Art Scene :: Reno

August 23, 2016 Art, Blog, Uncategorized 11 Comments

Who would have guessed that downtown Reno has more to offer than casinos!
Since our plane arrived several hours before our hosts were due home, we opted to cruise Reno to bide the time. Thanks to Yelp, we found the Nevada Museum of Art.

You can’t judge a museum by its building.
It’s sleek, modern exterior and sculptures led me to expect nothing but modern art on display. Nevada Museum of Art Sculpture

Although there was a hall of modern art and sculptures, we were pleasantly surprised to happen upon their extensive American Impressionism: The Lure of the Artists’ Colony exhibit. Today was the final day. We caught it just in time.

After paying the entrance fee at the front desk, I noticed brunch was being served while a musician played soft jazz in their delightful cafe. Glass walls of the cafe framed beautiful views of a native plant garden just outside. We enjoyed listening to the live music while perusing their gift shop and bookstore, next to the cafe. Strolling upstairs we easily found the exhibit which was housed in a number of airy rooms and walkways.

Below are highlights from the show.

I was excited to see a work by renown impressionist artist and teacher, Charles Webster Hawthorne! His dedication to teacher William Merritt Chase can be seen in the lower left corner of his painting, “A Study in White”. While teaching my art classes, I find myself referring to a paperback compilation of Hawthorne’s teaching notes. Seeing an original Hawthorne up close was a real treat.

1900 Oil on canvas Charles Webster Hawthorne

A Study in White, circa 1900 Oil on canvas Charles Webster Hawthorne

Charles Webster Hawthorne's Dedication to William Merritt Chase

Charles Webster Hawthorne’s Dedication to William Merritt Chase

It seemed only appropriate to find on display nearby, none other than William Merritt Chase’s paint brush and palette.

William Merritt Chase's Paintbrush

William Merritt Chase’s Paintbrush

William Merritt Chase's Palette

William Merritt Chase’s Palette

Speaking of treats, we spied works by John Singer Sargent and Mary Cassatt that we hadn’t seen in any gallery or museum before.

Man Reading, circa 1904-08 Oil on canvas John Singer Sargent

Man Reading, circa 1904-08 Oil on canvas John Singer Sargent

Close up of John Singer Sargent's "Man Reading"

Close up of John Singer Sargent’s “Man Reading”

Margot Wearing a Bonnet circa 1902 Color drypoint etching Mary Stevenson Cassatt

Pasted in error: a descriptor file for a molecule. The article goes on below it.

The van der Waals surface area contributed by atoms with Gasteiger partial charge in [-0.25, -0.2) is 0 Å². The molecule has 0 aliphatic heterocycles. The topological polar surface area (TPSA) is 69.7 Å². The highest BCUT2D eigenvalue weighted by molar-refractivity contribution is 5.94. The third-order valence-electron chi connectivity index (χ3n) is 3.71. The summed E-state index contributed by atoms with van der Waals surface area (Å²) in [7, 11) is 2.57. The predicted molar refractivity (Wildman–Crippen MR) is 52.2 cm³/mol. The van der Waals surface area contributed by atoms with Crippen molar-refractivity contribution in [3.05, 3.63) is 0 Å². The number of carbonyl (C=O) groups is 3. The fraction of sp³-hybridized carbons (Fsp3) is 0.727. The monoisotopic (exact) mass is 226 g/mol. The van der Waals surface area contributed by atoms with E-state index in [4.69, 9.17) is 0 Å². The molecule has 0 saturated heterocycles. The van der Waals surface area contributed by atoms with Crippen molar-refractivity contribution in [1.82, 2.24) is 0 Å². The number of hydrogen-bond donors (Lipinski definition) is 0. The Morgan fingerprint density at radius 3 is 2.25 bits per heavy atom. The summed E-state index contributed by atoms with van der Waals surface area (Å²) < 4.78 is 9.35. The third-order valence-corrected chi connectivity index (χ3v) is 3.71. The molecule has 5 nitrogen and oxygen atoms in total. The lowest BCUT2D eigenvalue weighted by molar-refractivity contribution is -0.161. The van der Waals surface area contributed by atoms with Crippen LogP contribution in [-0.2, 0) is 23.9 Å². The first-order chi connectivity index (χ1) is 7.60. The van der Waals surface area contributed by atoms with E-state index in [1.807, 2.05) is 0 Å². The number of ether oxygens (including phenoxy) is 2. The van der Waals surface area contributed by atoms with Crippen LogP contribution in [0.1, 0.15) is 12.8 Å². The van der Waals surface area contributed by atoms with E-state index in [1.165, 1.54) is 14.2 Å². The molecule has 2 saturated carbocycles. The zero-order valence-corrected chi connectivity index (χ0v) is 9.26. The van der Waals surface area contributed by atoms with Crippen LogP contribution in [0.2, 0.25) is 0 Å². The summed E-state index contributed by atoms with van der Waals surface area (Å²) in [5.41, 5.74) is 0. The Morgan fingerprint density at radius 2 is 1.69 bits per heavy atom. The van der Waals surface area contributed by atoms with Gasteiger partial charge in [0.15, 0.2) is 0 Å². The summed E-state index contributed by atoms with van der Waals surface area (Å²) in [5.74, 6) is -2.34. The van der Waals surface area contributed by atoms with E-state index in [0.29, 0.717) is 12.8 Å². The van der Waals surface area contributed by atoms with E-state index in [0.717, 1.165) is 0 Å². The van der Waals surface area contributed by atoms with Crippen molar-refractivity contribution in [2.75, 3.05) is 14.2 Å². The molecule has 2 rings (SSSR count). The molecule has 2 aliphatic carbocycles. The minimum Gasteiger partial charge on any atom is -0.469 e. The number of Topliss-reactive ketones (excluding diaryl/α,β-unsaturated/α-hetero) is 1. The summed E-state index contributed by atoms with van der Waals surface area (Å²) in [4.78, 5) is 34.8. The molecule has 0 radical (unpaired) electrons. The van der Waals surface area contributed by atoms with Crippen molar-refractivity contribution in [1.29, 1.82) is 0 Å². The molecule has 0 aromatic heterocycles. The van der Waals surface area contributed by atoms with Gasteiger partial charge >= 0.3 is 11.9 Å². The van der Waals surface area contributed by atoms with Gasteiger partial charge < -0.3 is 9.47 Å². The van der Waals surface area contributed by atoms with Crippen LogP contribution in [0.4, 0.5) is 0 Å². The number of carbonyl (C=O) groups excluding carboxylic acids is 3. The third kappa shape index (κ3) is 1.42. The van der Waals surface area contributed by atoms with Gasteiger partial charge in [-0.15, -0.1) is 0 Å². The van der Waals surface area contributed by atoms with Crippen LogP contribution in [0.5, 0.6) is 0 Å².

Margot Wearing a Bonnet circa 1902 Color drypoint etching Mary Stevenson Cassatt

It was spooky to see the very place where Barry and I were married, the El Encanto, Santa Barbara painted by Colin Campbell Cooper, circa 1921-1922.

The Lotus Pool, El Encanco, Santa Barbara circa 1921-22 Oil on canvas Colin Campbell Cooper

The Lotus Pool, El Encanco, Santa Barbara circa 1921-22 Oil on canvas Colin Campbell Cooper

Luminous skin tones always amaze me. William McGregor Paxton‘s “Girl with a Hand Mirror” and Lazar Raditz‘ “Portrait of Mrs. Lazar Raditz” both caught my attention.

Girl with a Hand Mirror, William McGregor Paxton

Girl with a Hand Mirror circa 1915 Oil on canvas William McGregor Paxton

Close up of William McGregor Paxton's Girl with a Hand Mirror

Close up of William McGregor Paxton’s Girl with a Hand Mirror

Close up of William McGregor Paxton's Girl with a Hand Mirror

Close up of William McGregor Paxton’s Girl with a Hand Mirror

Portrait of Mrs. Lazar Raditz, Lazar Raditz

Portrait of Mrs. Lazar Raditz circa 1918 Oil on canvas Lazar Raditz

Close-up of Portrait of Lazar Raditz' Mrs. Lazar Raditz,

Close-up of Portrait of Lazar Raditz’ Mrs. Lazar Raditz,

My hubby on the other hand, is smitten by stunning landscapes, especially oversized works. Charles Paul Gruppe‘s “Homeward Way” and Frederick John Mulhaupt’s “February Sun” did not disappoint.

Homeward Way, Charles Paul Gruppe

Homeward Way circa 1900 Oil on canvas Charles Paul Gruppe

February's Sun, Frederick John Mulhaupt

February’s Sun circa 1930s Oil on Canvas Frederick John Mulhaupt

Whenever we think we’ve seen enough of seascapes, a few captivate our attention and we find ourselves staring in awe. That’s what happened when we viewed these seascapes by Frank Cuprien and Richard Blossom Farley.

Evening Sun, Frank Cuprien

Evening Sun circa 1925 Oil on canvas Frank Cuprien

Passing Cloud, Richard Blossom Farley

Passing Cloud circa 1919 Oil on canvas Richard Blossom Farley

Last but not least, Ben Foster‘s “Corn Stalks and Pumpkins” caught my eye. It eerily reminded me of a chalk pastel pumpkin patch study I had painted over a decade ago using the identical green and orange palette. Fun!

Corn Stalks and Pumpkins, Ben Foster

Corn Stalks and Pumpkins circa 1910-20 Oil on canvas Benjamin (Ben) Foster

The exhibit had so many more paintings than I could cover in this blog. To view and learn more about this inspiring exhibit, visit American Impressionism: The Lure of the Artists’ Colony. Which ones did you like best?

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